Treatment may restore hand and arm control after spinal injury – About Your Online Magazine


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A new treatment that combines physical therapy and a non-invasive method of stimulating nerve cells may offer some people with spinal cord injuries the use of their hands and arms.

Almost 18,000 Americans suffer traumatic spinal cord injuries every year. Many of these people are unable to use their hands and arms and cannot do daily tasks, such as eating, cleaning or drinking water without help.

The new treatment helped six Seattle area participants to regain some hand and arm mobility. This increased mobility lasted at least three to six months after the end of treatment. The findings appear in the newspaper IEEE Transactions in Neural Systems and Rehabilitation Engineering.

A participant takes small bills
Participants progressed to more difficult versions of the training exercises (for example, going from picking up a ping pong ball to picking up a tiny bead, shown here) as they got better. (Credit: Marcus Donner / Center for Neurotechnology)

“We use our hands for everything - eating, brushing your teeth, buttoning a shirt. Patients with spinal cord injury recover hand function as the first absolute priority for treatment. It is five to six times more important than anything else that asks for help, ”says lead author Fatma Inanici, a senior postdoctoral researcher in electrical and computer engineering at the University of Washington who completed this research as a doctoral student in medicine. rehabilitation at the Faculty of Medicine.

“At the beginning of our study,” says Inanici, “I did not expect an immediate response from the first stimulation session. As a rehab doctor, my experience was that there was always a limit to how much people would recover. But now it seems that this is changing. It is very gratifying to see these results. "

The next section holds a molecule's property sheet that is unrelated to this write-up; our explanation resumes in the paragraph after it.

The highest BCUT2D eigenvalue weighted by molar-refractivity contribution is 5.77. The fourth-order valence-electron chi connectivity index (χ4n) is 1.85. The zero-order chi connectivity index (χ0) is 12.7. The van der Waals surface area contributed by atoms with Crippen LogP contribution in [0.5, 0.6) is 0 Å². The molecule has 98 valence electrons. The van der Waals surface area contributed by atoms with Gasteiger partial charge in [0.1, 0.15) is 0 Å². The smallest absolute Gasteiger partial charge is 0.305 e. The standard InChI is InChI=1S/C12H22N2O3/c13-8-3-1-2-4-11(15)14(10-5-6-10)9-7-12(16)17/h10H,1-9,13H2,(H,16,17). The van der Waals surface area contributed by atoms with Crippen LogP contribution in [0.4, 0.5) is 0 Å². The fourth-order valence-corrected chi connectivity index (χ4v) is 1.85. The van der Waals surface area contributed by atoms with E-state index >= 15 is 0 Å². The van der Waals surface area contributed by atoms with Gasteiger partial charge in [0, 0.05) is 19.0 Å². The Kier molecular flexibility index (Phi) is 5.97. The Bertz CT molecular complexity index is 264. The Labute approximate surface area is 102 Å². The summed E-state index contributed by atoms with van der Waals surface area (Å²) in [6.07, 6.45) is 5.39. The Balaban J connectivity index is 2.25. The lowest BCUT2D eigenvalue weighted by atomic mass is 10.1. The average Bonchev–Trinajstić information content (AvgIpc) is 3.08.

'A dramatic change'

After a spinal cord injury, many patients undergo physical therapy to help them try to regain mobility. Recently, a series of studies has shown that implanting a stimulator to supply electrical current to a damaged spinal cord can help paralyzed patients to walk again.

For the current study, the researchers combined stimulation with standard physical therapy exercises, but stimulation does not require surgery. Instead, it involves small patches that stick to a participant's skin like a band-aid. These patches are placed around the injured area on the back of the neck, where they release electrical pulses.

The participant grabs a device and presses
Chet Moritz (left) and Fatma Inanici (center) watch how a participant (right) measures grip strength (by squeezing the device in his hand). The participant has sensors on his arms (black boxes) to measure the muscular activity of the arm during the task. (Credit: Marcus Donner / Center for Neurotechnology)

The researchers recruited six people with chronic diseases spinal cord injuries. All participants had been injured for at least a year and a half. Some participants were unable to move their fingers or thumbs, while others had some mobility at the beginning of the study.